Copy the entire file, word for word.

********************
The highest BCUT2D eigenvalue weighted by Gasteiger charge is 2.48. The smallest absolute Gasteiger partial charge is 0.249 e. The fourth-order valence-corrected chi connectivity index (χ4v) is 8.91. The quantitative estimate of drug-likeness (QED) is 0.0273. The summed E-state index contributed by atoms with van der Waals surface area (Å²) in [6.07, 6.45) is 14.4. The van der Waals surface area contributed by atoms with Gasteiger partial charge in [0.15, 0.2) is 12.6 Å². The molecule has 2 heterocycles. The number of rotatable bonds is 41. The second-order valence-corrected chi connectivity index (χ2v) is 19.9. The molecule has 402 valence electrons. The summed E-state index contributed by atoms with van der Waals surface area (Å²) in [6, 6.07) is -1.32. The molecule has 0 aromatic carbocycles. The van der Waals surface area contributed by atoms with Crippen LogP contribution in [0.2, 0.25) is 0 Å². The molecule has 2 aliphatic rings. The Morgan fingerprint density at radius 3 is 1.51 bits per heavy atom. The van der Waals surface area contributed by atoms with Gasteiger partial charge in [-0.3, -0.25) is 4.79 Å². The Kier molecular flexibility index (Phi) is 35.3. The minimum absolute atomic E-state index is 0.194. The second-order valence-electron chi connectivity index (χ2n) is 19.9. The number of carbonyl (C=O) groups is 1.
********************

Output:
The highest BCUT2D eigenvalue weighted by Gasteiger charge is 2.48. The smallest absolute Gasteiger partial charge is 0.249 e. The fourth-order valence-corrected chi connectivity index (χ4v) is 8.91. The quantitative estimate of drug-likeness (QED) is 0.0273. The summed E-state index contributed by atoms with van der Waals surface area (Å²) in [6.07, 6.45) is 14.4. The van der Waals surface area contributed by atoms with Gasteiger partial charge in [0.15, 0.2) is 12.6 Å². The molecule has 2 heterocycles. The number of rotatable bonds is 41. The second-order valence-corrected chi connectivity index (χ2v) is 19.9. The molecule has 402 valence electrons. The summed E-state index contributed by atoms with van der Waals surface area (Å²) in [6, 6.07) is -1.32. The molecule has 0 aromatic carbocycles. The van der Waals surface area contributed by atoms with Crippen LogP contribution in [0.2, 0.25) is 0 Å². The molecule has 2 aliphatic rings. The Morgan fingerprint density at radius 3 is 1.51 bits per heavy atom. The van der Waals surface area contributed by atoms with Gasteiger partial charge in [-0.3, -0.25) is 4.79 Å². The Kier molecular flexibility index (Phi) is 35.3. The minimum absolute atomic E-state index is 0.194. The second-order valence-electron chi connectivity index (χ2n) is 19.9. The number of carbonyl (C=O) groups is 1.